Children’s Rough-and-Tumble Play in a Supportive Early Childhood Education and Care Environment
Peer reviewed, Journal article
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- Artikler (Articles) 
Original versionInternational Journal of Environmental Research and Public Health (IJERPH). 2021, (18), 1-12. 10.3390/ijerph181910469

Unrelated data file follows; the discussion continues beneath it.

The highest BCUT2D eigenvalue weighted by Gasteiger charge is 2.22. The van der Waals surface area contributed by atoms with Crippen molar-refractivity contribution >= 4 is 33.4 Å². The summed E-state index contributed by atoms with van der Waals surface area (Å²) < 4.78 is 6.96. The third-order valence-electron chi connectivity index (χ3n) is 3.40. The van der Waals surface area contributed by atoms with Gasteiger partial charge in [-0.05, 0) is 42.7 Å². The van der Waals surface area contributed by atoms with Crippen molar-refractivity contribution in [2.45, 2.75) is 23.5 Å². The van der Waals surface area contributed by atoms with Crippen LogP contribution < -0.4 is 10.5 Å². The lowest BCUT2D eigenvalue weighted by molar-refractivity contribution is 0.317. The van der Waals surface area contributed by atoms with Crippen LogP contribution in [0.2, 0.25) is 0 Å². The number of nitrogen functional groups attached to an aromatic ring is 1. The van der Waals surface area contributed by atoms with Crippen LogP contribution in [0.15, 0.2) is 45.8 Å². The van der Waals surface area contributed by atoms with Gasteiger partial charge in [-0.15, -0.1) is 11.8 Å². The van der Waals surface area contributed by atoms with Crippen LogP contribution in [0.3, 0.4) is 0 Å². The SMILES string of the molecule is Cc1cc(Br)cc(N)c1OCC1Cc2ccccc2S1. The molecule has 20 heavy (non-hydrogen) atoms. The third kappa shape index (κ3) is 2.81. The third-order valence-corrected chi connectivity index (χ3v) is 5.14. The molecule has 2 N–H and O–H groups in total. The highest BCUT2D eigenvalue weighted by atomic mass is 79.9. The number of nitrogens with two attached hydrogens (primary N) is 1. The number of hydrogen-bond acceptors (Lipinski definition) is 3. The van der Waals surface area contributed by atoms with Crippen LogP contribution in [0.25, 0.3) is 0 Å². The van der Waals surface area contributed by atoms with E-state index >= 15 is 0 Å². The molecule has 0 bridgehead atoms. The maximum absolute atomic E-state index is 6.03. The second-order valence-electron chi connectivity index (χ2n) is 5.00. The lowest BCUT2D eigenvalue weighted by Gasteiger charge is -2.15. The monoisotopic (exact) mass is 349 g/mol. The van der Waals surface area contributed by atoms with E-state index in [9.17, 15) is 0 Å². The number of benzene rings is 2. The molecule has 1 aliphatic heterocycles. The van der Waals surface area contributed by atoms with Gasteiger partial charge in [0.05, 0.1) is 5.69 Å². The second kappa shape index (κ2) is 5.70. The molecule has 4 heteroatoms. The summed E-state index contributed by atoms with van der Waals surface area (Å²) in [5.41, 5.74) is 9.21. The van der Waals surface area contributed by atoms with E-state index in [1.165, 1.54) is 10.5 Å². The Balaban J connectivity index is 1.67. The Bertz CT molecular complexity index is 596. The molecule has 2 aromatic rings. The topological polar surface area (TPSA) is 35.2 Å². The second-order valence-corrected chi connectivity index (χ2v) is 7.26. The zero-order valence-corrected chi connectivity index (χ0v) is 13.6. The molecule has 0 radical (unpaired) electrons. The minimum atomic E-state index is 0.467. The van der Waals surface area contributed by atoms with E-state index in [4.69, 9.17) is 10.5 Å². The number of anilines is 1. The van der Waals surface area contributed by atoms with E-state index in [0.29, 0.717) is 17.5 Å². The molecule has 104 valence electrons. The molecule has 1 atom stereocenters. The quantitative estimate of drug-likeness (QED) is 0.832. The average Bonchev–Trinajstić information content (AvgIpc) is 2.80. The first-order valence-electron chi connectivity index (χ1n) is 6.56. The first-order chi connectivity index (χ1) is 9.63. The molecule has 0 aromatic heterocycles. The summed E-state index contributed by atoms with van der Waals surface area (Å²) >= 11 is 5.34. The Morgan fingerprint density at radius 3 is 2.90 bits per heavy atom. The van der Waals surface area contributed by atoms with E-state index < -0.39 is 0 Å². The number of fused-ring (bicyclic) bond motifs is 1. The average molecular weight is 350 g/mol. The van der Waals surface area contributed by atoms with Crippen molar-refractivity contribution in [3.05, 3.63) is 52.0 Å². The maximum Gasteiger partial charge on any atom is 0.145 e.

While a growing body of evidence highlights the benefits of rough-and-tumble play (R&T) in young children, it remains one of the most challenging kinds of play to support in early childhood education and care environment (ECEC) institutions. The present study explores the occurrence and characteristics of R&T in indoor and outdoor environments in a Norwegian sociocultural context where children can freely choose what, where, and with whom to play. The data consist of 100 randomly recorded two-minute videos, which were coded second by second for R&T. Qualitative analysis reveals that in a physically and culturally supportive environment for R&T, children aged 3–5 years perceive indoor spaces that afford physically active play to be more attractive for R&T than outdoor environments. The findings indicate gender differences related to R&T and how girls and boys use the physical environment in different ways. The quantitative findings are discussed within interactional affordances theory and show that children practise perceptual, motor, and social skills to successfully engage in R&T. Enhanced knowledge of children’s skill acquisition in R&T can support practitioners in developing pedagogical skills to facilitate challenging and safe environments for appropriate indoor R&T for both girls and boys.